Searching over 5,500,000 cases.


searching
Buy This Entire Record For $7.95

Official citation and/or docket number and footnotes (if any) for this case available with purchase.

Learn more about what you receive with purchase of this case.

Hickman v. Library of Congress

United States District Court, D. Columbia.

November 24, 2014

DERIAN DOUGLAS HICKMAN, Plaintiff,
v.
LIBRARY OF CONGRESS et al., Defendants

DERIAN DOUGLAS HICKMAN, Plaintiff, Pro se, Washington, DC.

For LIBRARY OF CONGRESS, Defendant: Kenneth A. Adebonojo, U.S. ATTORNEY'S OFFICE, Washington, DC.

For D.C. PUBLIC LIBRARY MLK, Defendant: Soriya R. Chhe, LEAD ATTORNEY, OFFICE OF ATTORNEY GENERAL/DC, Washington, DC.

Page 330

MEMORANDUM OPINION

Beryl A. Howell, UNITED STATES DISTRICT JUDGE.

The plaintiff, Derian Douglas Hickman , filed a complaint in the Superior Court of the District of Columbia alleging that the United States Library of Congress has had him on a " no enter list" for " almost" two years and that the District of Columbia's Martin Luther King Public Library has him on such a list until December 2014. Compl., ECF No. 1-1, p. 2. The plaintiff demands judgment against the defendants in the amount of " $1,000,000." Id.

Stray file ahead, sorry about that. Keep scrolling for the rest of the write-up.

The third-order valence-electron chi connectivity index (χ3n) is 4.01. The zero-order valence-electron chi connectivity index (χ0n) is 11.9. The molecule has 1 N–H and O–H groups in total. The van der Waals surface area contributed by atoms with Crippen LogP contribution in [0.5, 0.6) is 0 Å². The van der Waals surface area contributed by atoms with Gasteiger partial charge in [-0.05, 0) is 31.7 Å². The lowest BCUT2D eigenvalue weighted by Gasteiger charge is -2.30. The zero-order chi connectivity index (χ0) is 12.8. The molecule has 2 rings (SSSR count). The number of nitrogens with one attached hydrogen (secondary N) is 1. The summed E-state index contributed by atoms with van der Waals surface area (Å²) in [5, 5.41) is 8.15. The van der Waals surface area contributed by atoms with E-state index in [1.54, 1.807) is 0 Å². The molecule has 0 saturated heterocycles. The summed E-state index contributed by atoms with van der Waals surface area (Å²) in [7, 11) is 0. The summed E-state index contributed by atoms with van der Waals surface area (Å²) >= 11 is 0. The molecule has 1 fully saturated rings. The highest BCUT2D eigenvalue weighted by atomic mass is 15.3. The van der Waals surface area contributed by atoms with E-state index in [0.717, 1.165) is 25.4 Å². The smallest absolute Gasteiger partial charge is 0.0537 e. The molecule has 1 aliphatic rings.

The Librarian of Congress removed the case to this Court, pursuant to 28 U.S.C. § § 1442(a)(1) and 1446, and has moved to dismiss the complaint under Rule 12(b)(1), (b)(2), (b)(4), (b)(5), and (b)(6) of the Federal Rules of Civil Procedure.[1] See Mem. of P. & A. in Supp. of Fed. Def.'s Mot. to Dismiss at 1, ECF No. 12. The D.C. Public Library has moved to dismiss under Rule 12(b)(6). See District of Columbia Public Library's Mot. to Dismiss, ECF No. 4. The plaintiff's opposition to each motion fails to present a cogent counter-argument to the defendants' respective arguments for dismissal. See Pl.'s Opp'n to the D.C. Public Library's Mot. to Dismiss, ECF No. 11; Pl.'s Opp'n to the Federal Defendant's Mot. to Dismiss, ECF No. 14. In addition, the plaintiff recently filed a one-page document that is equally unilluminating. See ECF No. 16 (merely listing " 1. Motion for summary judgment, 2. Motion for a hearing on all motions in 14-492" ). For the following reasons, the Court will grant the defendants' motions, deny the plaintiff's two-part motion, and dismiss this case.